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Accused faces serious penalties for pretending to be flight crew

Though the basic definition of fraud involves the crime of intentionally deceiving someone for personal financial gain, there are many different types of fraud that have additional elements, with each one having to be proven in order to find the accused guilty of the crime. Where the fraud takes place over phone lines or utilizes electronic communications, for instance, the criminal charge can amount to wire fraud. One of the elements that must be proven to find someone guilty of wire fraud is proof that it was reasonably foreseeable that the accused would use wire communications.

An Atlanta man is currently facing three counts of wire fraud and one count of conspiracy for allegedly booking airline reservations by pretending to be a flight crew member. According to investigators, he allegedly booked hundreds of flights on various carriers, costing the airlines hundreds of thousands of dollars.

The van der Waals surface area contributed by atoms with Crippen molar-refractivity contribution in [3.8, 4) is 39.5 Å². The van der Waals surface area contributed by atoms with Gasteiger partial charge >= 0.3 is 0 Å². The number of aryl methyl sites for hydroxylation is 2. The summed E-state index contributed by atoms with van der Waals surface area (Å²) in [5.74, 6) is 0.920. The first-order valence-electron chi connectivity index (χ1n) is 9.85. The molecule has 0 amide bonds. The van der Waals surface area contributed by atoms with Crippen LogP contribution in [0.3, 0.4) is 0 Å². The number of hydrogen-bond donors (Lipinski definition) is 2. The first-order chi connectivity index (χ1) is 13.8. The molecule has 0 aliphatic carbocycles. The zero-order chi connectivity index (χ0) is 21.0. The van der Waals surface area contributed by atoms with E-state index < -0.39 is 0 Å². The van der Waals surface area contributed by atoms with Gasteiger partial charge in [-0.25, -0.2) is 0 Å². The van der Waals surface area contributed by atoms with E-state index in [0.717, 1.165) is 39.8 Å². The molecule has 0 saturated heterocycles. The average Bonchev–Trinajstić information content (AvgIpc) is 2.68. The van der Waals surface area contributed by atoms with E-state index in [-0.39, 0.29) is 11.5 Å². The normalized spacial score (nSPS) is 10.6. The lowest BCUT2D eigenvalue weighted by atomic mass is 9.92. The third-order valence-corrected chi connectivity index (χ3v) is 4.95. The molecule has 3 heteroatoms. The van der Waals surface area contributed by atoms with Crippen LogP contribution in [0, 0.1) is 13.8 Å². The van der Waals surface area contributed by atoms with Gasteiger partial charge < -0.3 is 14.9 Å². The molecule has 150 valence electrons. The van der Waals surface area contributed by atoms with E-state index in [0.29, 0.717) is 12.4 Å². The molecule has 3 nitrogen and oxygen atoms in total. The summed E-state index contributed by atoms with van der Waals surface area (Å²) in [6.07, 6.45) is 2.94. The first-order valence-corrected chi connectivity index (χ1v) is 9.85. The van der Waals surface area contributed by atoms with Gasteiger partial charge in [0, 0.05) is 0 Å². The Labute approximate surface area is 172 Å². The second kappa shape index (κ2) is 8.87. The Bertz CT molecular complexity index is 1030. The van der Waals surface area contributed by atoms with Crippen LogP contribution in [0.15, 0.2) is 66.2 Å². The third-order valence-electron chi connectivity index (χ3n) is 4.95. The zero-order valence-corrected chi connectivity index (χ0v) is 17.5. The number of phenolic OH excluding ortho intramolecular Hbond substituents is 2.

Man accused of identity theft, stealing thousands from banks

Gone are the days when theft only referred to robbery or physical possession of stolen property-in today's technologically advanced era theft of thousands of dollars can take place without ever leaving the confines of one's own home. Among the various types of theft, the one growing at the fastest rate in the nation may be identity theft. This is when someone's personal information-social security number, PIN numbers, credit history-are obtained either by illegally accessing government or financial institutions or through stealing mail, wallets and debit or credit cards.

Just because it does not sound as threatening as a robbery, identity theft is a very serious crime and carries serious penalties because it robs victims of their peace of mind, money and time. Victims are often clueless about the theft until they see the charges on their bills. This may be why a city in Georgia's police force is asking the supposed victims of an alleged 57-year-old identity thief to step forward and identify themselves.

Two indicted in false invoicing scheme involving airline company

Even though an indictment only contains charges and the accused is innocent until proven guilty, accusations have the potential to harm the reputation someone has spent years building up. Accusations can affect employment opportunities, child custody determinations and even personal relationships. However, it is also important to remember that these accusations are just that-it is up to the government to prove these charges and it is possible for a strong defense to undermine many aspects of the government's case.